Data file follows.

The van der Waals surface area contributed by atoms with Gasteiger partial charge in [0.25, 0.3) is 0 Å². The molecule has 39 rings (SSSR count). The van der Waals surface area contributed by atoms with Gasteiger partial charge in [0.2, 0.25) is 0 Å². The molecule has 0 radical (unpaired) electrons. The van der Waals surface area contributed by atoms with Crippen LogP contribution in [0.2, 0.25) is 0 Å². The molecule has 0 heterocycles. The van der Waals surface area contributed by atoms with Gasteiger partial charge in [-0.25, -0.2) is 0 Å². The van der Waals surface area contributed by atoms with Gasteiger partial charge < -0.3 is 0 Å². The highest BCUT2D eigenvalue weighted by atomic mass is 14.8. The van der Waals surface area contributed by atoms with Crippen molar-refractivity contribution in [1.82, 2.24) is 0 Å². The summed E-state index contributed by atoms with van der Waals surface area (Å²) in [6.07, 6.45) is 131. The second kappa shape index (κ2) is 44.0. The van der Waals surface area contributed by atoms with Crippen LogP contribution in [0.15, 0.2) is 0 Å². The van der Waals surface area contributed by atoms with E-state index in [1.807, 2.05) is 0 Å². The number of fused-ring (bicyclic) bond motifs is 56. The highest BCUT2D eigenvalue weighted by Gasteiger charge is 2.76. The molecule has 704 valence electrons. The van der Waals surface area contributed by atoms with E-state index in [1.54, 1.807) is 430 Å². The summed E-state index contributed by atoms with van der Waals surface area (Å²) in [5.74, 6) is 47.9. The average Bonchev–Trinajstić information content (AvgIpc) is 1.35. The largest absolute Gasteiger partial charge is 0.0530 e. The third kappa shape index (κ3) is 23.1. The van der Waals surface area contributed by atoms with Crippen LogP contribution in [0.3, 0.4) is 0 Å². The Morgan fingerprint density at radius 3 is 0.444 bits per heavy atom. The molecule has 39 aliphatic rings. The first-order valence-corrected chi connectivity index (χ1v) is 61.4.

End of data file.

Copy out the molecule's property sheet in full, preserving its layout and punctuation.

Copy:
The van der Waals surface area contributed by atoms with Gasteiger partial charge in [0.25, 0.3) is 0 Å². The molecule has 39 rings (SSSR count). The van der Waals surface area contributed by atoms with Gasteiger partial charge in [0.2, 0.25) is 0 Å². The molecule has 0 radical (unpaired) electrons. The van der Waals surface area contributed by atoms with Crippen LogP contribution in [0.2, 0.25) is 0 Å². The molecule has 0 heterocycles. The van der Waals surface area contributed by atoms with Gasteiger partial charge in [-0.25, -0.2) is 0 Å². The van der Waals surface area contributed by atoms with Gasteiger partial charge < -0.3 is 0 Å². The highest BCUT2D eigenvalue weighted by atomic mass is 14.8. The van der Waals surface area contributed by atoms with Crippen molar-refractivity contribution in [1.82, 2.24) is 0 Å². The summed E-state index contributed by atoms with van der Waals surface area (Å²) in [6.07, 6.45) is 131. The second kappa shape index (κ2) is 44.0. The van der Waals surface area contributed by atoms with Crippen LogP contribution in [0.15, 0.2) is 0 Å². The van der Waals surface area contributed by atoms with E-state index in [1.807, 2.05) is 0 Å². The number of fused-ring (bicyclic) bond motifs is 56. The highest BCUT2D eigenvalue weighted by Gasteiger charge is 2.76. The molecule has 704 valence electrons. The van der Waals surface area contributed by atoms with E-state index in [1.54, 1.807) is 430 Å². The summed E-state index contributed by atoms with van der Waals surface area (Å²) in [5.74, 6) is 47.9. The average Bonchev–Trinajstić information content (AvgIpc) is 1.35. The largest absolute Gasteiger partial charge is 0.0530 e. The third kappa shape index (κ3) is 23.1. The van der Waals surface area contributed by atoms with Crippen LogP contribution in [0.3, 0.4) is 0 Å². The Morgan fingerprint density at radius 3 is 0.444 bits per heavy atom. The molecule has 39 aliphatic rings. The first-order valence-corrected chi connectivity index (χ1v) is 61.4.